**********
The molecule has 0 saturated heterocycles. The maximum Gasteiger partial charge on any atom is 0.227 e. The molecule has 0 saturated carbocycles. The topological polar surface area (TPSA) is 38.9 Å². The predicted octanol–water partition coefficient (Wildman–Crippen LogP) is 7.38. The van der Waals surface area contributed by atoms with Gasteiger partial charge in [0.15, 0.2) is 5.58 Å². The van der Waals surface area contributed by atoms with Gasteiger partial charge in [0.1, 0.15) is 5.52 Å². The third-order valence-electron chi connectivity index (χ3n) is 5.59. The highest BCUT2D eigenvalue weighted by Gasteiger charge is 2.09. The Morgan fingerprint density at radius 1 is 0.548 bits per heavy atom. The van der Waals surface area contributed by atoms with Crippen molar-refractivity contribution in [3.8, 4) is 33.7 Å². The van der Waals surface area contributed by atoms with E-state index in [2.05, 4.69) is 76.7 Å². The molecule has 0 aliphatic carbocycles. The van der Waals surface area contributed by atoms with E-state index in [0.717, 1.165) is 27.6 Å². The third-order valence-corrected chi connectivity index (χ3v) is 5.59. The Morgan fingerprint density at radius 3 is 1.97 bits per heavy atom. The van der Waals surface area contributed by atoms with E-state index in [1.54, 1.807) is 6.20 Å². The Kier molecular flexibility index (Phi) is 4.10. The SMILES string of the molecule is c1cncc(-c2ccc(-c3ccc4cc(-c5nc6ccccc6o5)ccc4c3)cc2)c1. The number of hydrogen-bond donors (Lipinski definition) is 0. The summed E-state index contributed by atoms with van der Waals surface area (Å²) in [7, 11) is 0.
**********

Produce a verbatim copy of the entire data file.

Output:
The molecule has 0 saturated heterocycles. The maximum Gasteiger partial charge on any atom is 0.227 e. The molecule has 0 saturated carbocycles. The topological polar surface area (TPSA) is 38.9 Å². The predicted octanol–water partition coefficient (Wildman–Crippen LogP) is 7.38. The van der Waals surface area contributed by atoms with Gasteiger partial charge in [0.15, 0.2) is 5.58 Å². The van der Waals surface area contributed by atoms with Gasteiger partial charge in [0.1, 0.15) is 5.52 Å². The third-order valence-electron chi connectivity index (χ3n) is 5.59. The highest BCUT2D eigenvalue weighted by Gasteiger charge is 2.09. The Morgan fingerprint density at radius 1 is 0.548 bits per heavy atom. The van der Waals surface area contributed by atoms with Crippen molar-refractivity contribution in [3.8, 4) is 33.7 Å². The van der Waals surface area contributed by atoms with E-state index in [2.05, 4.69) is 76.7 Å². The molecule has 0 aliphatic carbocycles. The van der Waals surface area contributed by atoms with E-state index in [0.717, 1.165) is 27.6 Å². The third-order valence-corrected chi connectivity index (χ3v) is 5.59. The Morgan fingerprint density at radius 3 is 1.97 bits per heavy atom. The van der Waals surface area contributed by atoms with E-state index in [1.54, 1.807) is 6.20 Å². The Kier molecular flexibility index (Phi) is 4.10. The SMILES string of the molecule is c1cncc(-c2ccc(-c3ccc4cc(-c5nc6ccccc6o5)ccc4c3)cc2)c1. The number of hydrogen-bond donors (Lipinski definition) is 0. The summed E-state index contributed by atoms with van der Waals surface area (Å²) in [7, 11) is 0.